With the Exiles outnumbering Bahrain on the right side of the pitch, outside-half, Handre Snetler, snapped the other way and tried to chip the Bahrain defence. The ball was tipped in the air by Bahrain second row, Aled Morris, and regathered. A quick pass to the Bahrain number 11 and there was nothing between Bahrain‘s wing and the Exiles‘ try line but green grass. Unconverted. 0 – 11 Bahrain.
Despite all of the effort and the intense defence, the Exiles found themselves 0 – 11 down and you’d be forgiven for fearing that it might get a lot worse for the home side. A glimmer of light appeared when, again after several intense phases of play, Handre Snetler got the MiB on the scoreboard, slotting a penalty just before half time. 3 – 11 to Bahrain. Half Time.
Exiles’ Jaen Botes and Bahrain’s Aled Morris discuss their time in the Welsh Premiership
Nord Anglia School’s Dave Gairn and Tarek Mursal talk lineouts
It wasn’t the best of starts for the Exiles in the second half. An early penalty allowed Bahrain to nudge the scoreboard along with another three points. 3 – 14 to Bahrain.
The restoration of the eleven point gap sparked the Exiles into action. les new scrum half, James Troup, had the back line moving and centre Robbie Deegan was finding small spaces to send big runners into. Hard carries continued, ball retention was good, and it wasn’t long before Handre Snetler was adding three more points to the Exiles‘ score with a penalty. 6 – 14 to Bahrain.
At this point, both sides were looking fatigued. Exiles‘ Head Coach and Director of Rugby, Jacques Benade, made some changes and put some fresh legs onto the field. Two of those legs belonged to UAE scrum-half, Carel Thomas. Carel possesses feet that make Michael Flatley look pedestrian and he was quickly causing problems for the Bahrain defence by finding space around the rucks.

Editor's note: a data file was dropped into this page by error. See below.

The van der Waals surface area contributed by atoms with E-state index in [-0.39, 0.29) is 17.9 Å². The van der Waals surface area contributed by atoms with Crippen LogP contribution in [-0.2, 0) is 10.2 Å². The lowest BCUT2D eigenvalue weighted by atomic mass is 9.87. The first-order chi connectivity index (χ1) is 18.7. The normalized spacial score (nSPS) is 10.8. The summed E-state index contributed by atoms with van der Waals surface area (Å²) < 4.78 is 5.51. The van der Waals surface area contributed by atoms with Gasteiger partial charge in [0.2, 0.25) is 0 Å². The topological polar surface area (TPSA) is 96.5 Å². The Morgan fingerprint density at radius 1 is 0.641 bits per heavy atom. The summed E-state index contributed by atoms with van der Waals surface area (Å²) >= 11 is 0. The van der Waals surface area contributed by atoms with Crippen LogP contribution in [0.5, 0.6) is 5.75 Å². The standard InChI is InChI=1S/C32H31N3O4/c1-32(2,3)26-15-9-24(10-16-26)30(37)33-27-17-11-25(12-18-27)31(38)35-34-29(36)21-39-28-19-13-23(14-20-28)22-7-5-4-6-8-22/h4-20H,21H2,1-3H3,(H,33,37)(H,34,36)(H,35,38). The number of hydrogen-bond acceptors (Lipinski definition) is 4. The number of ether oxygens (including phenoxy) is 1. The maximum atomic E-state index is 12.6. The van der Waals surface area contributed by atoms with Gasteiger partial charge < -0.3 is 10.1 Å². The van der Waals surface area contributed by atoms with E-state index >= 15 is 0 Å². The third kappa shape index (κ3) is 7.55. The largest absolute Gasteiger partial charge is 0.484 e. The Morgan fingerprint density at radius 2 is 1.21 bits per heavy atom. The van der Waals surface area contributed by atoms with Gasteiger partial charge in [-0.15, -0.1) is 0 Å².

Schalk Du Preez opens the Exiles’ try-scoring account
One dart through the Bahrain defence and Carel was hauled down at the Bahrain 5m line. Jaen Botes carried on the charge and when Botes was brought to ground Carel was already on his feet and at the breakdown. A quick pass to Exiles‘ centre, Rory Arthur, a pop to wing, Schalk Du Preez, and the Exiles were over for their first try of the match. Unconverted. 11 – 14 to Bahrain.
A quick penalty in the Bahrain 22 and Carel‘s next contribution to the game was to get over the try line himself and put the Exiles into what had, twenty minutes earlier looked like an unlikely lead. Carel’s dancing feet again catching the Bahrain defence out. Converted by Handre Snetler, 18 – 14 to the Exiles.
Robbie Deegan winds up a pass
Rory Arthur had an impressive game alongside Brad Owako
Carel Thomas scores the Exiles‘ second try
The game had distilled into the last 10 minutes. Bahrain kicked a penalty awarded by referee Jaco de Wit under the Exiles‘ posts after a misunderstanding about the score. The visitors had believed that the penalty would have taken them back into the lead but it had taken the score to 18 – 17 to the Exiles.
The last moments of the match were frantic. The Exiles looked like they were going to hold out for a dramatic win over the West Asia Premiership champions. A defensive lineout gave possession of the ball to the men-in-black, centre Brad Owako carried hard into the Bahrain defence but he found himself alone with no ruckers. A shrill blast from the referee’s whistle and an easy 3 points to the ‘Red Wall’. 18 – 20 to Bahrain. Final Score.
For the second season in a row the Exiles lost out to Bahrain in the West Asia Premiership by two points and would again be contemplating what ‘might have been’.
|Jaen Botes||Number Eight||0||0||0||0|
|Schalk Du Preez||Wing||1||0||0||0|
|Cornel Steyn||Number Eight||0||0||0||0|
DUBAI EXILES RFC vs BAHRAIN
West Asia Premiership (10th November 2023) – The Sevens Stadium